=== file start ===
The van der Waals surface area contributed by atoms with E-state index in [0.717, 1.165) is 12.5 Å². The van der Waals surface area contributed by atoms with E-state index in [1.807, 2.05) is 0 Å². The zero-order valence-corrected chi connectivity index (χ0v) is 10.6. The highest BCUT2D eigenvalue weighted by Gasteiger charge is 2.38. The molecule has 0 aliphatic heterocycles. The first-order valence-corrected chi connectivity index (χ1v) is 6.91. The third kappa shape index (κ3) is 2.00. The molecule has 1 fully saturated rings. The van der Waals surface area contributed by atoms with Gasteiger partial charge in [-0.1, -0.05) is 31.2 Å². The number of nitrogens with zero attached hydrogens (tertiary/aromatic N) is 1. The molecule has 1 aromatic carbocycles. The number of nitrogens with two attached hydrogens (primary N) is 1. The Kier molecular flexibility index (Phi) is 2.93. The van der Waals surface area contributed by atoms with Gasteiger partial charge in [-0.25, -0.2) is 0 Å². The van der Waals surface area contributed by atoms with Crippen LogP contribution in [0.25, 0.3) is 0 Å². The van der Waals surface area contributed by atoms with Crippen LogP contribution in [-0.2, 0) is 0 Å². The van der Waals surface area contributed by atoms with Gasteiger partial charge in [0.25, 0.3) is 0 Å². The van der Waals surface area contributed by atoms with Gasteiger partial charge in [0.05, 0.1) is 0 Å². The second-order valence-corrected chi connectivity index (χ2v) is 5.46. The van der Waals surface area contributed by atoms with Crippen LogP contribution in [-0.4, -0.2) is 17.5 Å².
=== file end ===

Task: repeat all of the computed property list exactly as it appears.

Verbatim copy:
The van der Waals surface area contributed by atoms with E-state index in [0.717, 1.165) is 12.5 Å². The van der Waals surface area contributed by atoms with E-state index in [1.807, 2.05) is 0 Å². The zero-order valence-corrected chi connectivity index (χ0v) is 10.6. The highest BCUT2D eigenvalue weighted by Gasteiger charge is 2.38. The molecule has 0 aliphatic heterocycles. The first-order valence-corrected chi connectivity index (χ1v) is 6.91. The third kappa shape index (κ3) is 2.00. The molecule has 1 fully saturated rings. The van der Waals surface area contributed by atoms with Gasteiger partial charge in [-0.1, -0.05) is 31.2 Å². The number of nitrogens with zero attached hydrogens (tertiary/aromatic N) is 1. The molecule has 1 aromatic carbocycles. The number of nitrogens with two attached hydrogens (primary N) is 1. The Kier molecular flexibility index (Phi) is 2.93. The van der Waals surface area contributed by atoms with Gasteiger partial charge in [-0.25, -0.2) is 0 Å². The van der Waals surface area contributed by atoms with Crippen LogP contribution in [0.25, 0.3) is 0 Å². The van der Waals surface area contributed by atoms with Crippen LogP contribution in [-0.2, 0) is 0 Å². The van der Waals surface area contributed by atoms with Gasteiger partial charge in [0.25, 0.3) is 0 Å². The van der Waals surface area contributed by atoms with Gasteiger partial charge in [0.05, 0.1) is 0 Å². The second-order valence-corrected chi connectivity index (χ2v) is 5.46. The van der Waals surface area contributed by atoms with Crippen LogP contribution in [-0.4, -0.2) is 17.5 Å².